By Rebecca Ragain
For the Hollywood Star News, July, 2010
Kim McDodge leans over a chive plant, showing another gardener which of the long, narrow leaves to snip in order to prolong the plant’s production of flavorful new shoots. A few minutes later, in another area of the garden, McDodge pulls a few leeks out of the ground, shaking the dirt off the plants’ roots. They’re getting too old and tough to be good for eating, she explains.
This is what McDodge and the other volunteers do, here at Ariadne Garden: They help both plants and gardeners grow. “It’s like a living lab,” says Betty Barker, a master gardener who is one of Ariadne Garden’s core members.
Ariadne Garden is a community garden located at 3606 N.E. 11th Ave. McDodge donated the land — two city lots — approximately 20 years ago and now acts as site manager.
The garden operates as a CSA (Community Supported Agriculture), which means that its produce is divided into shares. Four of the shares go to the core volunteers who keep the garden healthy and productive. Two shares go to elderly neighbors. The remaining four shares are sold to walk-in customers; proceeds cover the garden’s bills for water, insurance, taxes, etc.
The garden is open Saturdays and Tuesdays 10 a.m. to 1 p.m. during the growing season (April through October). McDodge is almost always there; who else is on site varies from day to day. Today, for example, one of the helpers is a woman who is house-sitting for a friend in the neighborhood. “I needed something to do,” she says.
Evie Erdmann, another regular volunteer, is also here. He recently built a sturdy, rustic farm stand for the garden, with a built-in sink for washing freshly picked produce. Today’s harvest of herbs and leafy greens, neatly labeled, is displayed on the stand’s wood countertop. A dry-erase board attached to the stand shows the prices of the produce, cut flowers, and plant seedlings for sale.
This is Erdmann’s second year working in Ariadne Garden. When he learned about the garden from a friend, he was intrigued by the idea of having a closer connection to the food he consumes. “It’s a great way to show the world another way to eat,” says Erdmann.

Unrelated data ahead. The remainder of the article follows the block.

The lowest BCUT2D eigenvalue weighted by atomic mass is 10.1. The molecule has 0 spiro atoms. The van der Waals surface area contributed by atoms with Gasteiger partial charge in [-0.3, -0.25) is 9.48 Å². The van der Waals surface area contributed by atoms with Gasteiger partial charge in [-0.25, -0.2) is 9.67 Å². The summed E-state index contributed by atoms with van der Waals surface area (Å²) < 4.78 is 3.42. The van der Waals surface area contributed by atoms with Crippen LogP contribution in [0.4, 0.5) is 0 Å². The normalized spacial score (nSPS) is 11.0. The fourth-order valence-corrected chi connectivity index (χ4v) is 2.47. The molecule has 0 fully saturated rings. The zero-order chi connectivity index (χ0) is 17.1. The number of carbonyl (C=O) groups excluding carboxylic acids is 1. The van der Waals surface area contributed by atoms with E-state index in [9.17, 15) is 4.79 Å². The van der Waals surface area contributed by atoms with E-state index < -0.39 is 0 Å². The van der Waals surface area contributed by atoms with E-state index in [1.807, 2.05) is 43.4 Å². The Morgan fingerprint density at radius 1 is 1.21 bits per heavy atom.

Erdmann is especially interested in the garden’s goal of building what is called “the soil food web,” the complex ecosystem of bacteria, fungi, nematodes, and other living creatures whose activities directly or indirectly affect the plants and animals aboveground.
In keeping with its educational focus, Ariadne Garden lends and sells books and CDs. (Teaming with Microbes: A Gardener’s Guide to the Soil Food Web is a helpful practical guide; Under Ground: How Creatures of Mud and Dirt Shape Our World is a good arm-chair read.)
To strengthen the soil food web at Ariadne Garden, the volunteers apply compost tea brewed by McDodge’s husband, Terence. The tea is also sold to customers for use in their own gardens.
The underground ecosystem of microbes and insects is the less obvious of the communities that Ariadne Garden strengthens. What’s immediately noticeable is how the volunteers work together, learning from one another as they go. Some of the older workers, such as McDodge and Barker, learned how to garden when they were kids. On the other hand, many of the volunteers in their forties and younger knew very little about growing things when they started helping out at Ariadne Garden.
“The volunteers in their twenties and thirties, they want to learn how to make things work; and they’re very willing to work hard,” says Barker.
Even those who have had their hands in the dirt for decades continue to learn.
Barker points out a bed filled with a colorful mix of vegetables. It’s a polyculture bed (thus the mix) planted according to principles outlined in a book called Gaia’s Garden: A Guide to Home-Scale Permaculture by Portland author and permaculturist Toby Hemenway. It’s the first time that particular combo has been tried at Ariadne Garden.
“We’re always doing something different,” says Barker.